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May 14, 2012 / BSP Marketing

Positive Impact of Global Theme Parks for Hotels Around the World

You don’t have to take a hotel owner to Disneyland to make him happy. All you have to do is tell him that a brand new theme park is being built two blocks away from his real estate investment. Hotels, motels and resorts all benefit greatly with an increase in business when one of these destination attractions is located near their property.

A hotel manager can further boost business by making reciprocal arrangements with the nearby attraction. He or she can agree to distribute promotional material and maybe even offer a discounted ticket and room combined rate package that will help increase their occupancy rate.

According to a recent study by Global Industry Analysts, Inc., the Global theme park market is expected to generate revenues of 31.8 billion US Dollars by the year 2017. Over the next five years, projections are for strong growth around the world in this entertainment and tourist driven category.

Real growth will come from developing and quickly emerging countries around the world. Places like China, India and most of Asia have become economic powers and the population is becoming more middle class. The demand for such entertainment options is there and instead of having to travel long distances to more developed lands to enjoy the rides and amusements, people will be able to spend some of their disposable income nearer to home.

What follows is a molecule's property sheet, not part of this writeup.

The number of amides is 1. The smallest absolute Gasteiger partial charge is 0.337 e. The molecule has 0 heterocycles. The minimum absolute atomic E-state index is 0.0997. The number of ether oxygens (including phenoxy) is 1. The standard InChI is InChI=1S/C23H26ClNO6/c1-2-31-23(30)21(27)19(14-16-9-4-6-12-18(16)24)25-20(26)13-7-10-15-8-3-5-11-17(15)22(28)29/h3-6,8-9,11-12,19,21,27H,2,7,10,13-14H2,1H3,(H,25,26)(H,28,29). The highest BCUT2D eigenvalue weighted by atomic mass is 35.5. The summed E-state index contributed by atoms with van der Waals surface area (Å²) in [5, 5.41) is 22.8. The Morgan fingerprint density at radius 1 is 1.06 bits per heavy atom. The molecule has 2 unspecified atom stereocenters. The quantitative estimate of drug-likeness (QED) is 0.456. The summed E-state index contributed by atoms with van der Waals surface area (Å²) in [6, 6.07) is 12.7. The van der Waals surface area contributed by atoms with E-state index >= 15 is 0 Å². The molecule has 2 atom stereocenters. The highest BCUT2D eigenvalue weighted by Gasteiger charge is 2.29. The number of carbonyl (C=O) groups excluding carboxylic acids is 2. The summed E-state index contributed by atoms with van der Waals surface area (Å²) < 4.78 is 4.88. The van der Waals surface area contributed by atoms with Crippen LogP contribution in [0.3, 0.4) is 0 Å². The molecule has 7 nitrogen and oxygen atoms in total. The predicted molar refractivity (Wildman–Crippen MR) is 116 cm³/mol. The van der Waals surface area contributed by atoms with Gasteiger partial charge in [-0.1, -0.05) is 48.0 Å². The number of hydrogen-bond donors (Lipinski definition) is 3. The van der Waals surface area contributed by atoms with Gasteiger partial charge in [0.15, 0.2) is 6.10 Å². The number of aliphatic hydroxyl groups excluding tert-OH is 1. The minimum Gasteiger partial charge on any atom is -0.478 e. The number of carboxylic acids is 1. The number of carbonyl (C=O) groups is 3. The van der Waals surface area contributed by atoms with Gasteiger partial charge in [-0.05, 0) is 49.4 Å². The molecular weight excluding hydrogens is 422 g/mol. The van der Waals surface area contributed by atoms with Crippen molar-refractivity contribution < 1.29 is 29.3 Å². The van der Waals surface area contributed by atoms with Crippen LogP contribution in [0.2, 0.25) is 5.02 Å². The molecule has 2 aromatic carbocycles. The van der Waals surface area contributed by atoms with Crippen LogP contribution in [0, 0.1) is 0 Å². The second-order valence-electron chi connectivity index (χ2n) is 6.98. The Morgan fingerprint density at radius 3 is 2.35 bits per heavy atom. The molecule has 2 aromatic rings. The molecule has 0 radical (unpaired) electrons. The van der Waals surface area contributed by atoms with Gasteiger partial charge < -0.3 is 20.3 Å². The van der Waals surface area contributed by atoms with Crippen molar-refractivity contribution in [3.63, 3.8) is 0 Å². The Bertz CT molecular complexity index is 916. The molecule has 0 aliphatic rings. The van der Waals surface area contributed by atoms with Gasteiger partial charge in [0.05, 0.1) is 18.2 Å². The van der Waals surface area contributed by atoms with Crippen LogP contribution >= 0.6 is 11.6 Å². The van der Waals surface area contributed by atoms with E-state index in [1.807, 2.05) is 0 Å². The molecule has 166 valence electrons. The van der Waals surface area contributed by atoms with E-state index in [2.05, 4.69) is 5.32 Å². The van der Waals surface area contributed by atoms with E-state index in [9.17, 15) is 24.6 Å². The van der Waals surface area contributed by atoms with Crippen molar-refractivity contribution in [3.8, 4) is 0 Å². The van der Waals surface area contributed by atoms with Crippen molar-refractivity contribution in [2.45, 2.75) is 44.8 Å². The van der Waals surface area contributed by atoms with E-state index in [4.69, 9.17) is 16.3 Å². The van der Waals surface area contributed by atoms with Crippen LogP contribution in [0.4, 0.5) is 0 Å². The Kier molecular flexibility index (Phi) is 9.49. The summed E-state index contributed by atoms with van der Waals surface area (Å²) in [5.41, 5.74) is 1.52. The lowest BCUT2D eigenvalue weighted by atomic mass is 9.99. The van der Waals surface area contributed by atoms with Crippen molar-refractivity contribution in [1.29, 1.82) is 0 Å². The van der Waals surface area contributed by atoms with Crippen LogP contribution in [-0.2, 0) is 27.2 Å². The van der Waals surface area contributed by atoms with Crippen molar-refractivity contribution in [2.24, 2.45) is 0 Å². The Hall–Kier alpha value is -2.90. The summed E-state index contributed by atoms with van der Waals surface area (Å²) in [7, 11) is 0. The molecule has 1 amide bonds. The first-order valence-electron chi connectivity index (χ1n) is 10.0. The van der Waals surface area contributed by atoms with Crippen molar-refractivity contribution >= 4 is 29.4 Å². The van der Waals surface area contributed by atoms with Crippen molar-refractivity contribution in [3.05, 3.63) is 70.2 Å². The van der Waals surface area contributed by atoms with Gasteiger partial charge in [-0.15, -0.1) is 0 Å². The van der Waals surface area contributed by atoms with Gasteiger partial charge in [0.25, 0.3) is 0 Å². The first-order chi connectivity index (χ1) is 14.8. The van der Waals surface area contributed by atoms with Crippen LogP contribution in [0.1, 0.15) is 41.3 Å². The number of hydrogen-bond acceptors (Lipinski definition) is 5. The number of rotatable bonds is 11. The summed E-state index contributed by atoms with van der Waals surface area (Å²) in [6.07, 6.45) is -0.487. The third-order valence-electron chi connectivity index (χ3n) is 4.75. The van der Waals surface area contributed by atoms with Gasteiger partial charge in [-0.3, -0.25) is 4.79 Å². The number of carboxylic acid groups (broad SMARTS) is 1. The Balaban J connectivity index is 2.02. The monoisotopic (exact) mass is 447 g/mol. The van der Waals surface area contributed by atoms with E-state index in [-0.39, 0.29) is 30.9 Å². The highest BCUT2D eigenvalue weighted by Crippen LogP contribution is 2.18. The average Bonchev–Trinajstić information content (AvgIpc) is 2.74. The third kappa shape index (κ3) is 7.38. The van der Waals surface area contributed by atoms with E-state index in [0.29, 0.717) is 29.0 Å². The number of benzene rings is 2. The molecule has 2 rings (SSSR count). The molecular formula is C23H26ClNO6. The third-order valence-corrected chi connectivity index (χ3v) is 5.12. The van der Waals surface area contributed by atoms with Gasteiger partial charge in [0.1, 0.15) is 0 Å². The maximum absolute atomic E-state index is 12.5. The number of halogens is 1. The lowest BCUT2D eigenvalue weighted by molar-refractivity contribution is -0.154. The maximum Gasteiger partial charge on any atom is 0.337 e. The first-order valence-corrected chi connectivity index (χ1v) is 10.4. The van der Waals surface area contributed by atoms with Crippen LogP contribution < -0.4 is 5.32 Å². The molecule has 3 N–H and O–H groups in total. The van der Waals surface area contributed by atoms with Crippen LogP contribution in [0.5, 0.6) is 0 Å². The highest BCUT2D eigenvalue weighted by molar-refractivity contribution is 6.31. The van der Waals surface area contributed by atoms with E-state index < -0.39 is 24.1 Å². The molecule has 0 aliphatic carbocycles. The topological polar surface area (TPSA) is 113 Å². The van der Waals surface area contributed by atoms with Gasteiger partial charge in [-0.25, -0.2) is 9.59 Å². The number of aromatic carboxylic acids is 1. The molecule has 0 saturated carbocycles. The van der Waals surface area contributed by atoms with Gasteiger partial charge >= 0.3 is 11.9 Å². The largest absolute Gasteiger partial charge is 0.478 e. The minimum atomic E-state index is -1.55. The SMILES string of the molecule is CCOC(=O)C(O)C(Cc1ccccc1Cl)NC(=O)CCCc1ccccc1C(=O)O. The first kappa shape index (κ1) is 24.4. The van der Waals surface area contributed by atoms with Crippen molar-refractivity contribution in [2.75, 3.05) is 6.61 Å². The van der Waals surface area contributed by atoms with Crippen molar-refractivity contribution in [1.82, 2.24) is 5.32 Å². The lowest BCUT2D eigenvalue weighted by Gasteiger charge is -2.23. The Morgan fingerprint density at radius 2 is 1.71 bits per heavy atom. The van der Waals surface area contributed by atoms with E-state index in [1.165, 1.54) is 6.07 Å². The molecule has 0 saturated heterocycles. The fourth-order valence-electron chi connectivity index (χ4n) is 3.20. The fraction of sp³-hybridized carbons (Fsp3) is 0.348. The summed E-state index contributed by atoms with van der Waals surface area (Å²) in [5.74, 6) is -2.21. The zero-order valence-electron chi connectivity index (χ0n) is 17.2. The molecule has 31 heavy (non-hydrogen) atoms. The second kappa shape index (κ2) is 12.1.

In mature markets like the United States and much of Europe, the growth rate for theme parks is expected to remain relatively stagnant. Part of that is due to the fact that these countries have become saturates with such entertainment options and part of it is due to a slowdown in the local economies. With less money to spend, it is hard to take a family of four on a vacation to a place where the admission per person can cost close to $100 per day. Other options like a trip to the beach or a few days by a lake in the mountains are more affordable options.

China and India, with populations of more than a billion people are also two of the countries that have the fewest theme parks per capita in the world. While part of the reason for the sparseness of locations may be attributed to traditional customs and values, the biggest reason has been that such parks have been economically unfeasible. With the increased westernization of Asia, Africa and South America, demand will only grow. People will have more disposable income to spend on entertainment and leisure activities.

Hotel management companies are well aware of this trend that will directly affect their industry. They may benefit by building new properties near or even inside of these huge tourist draws. People need a place to stay when they visit and will have more money to spend on accommodations. Today’s major players in this market segment will also lead the way in new development for the future.

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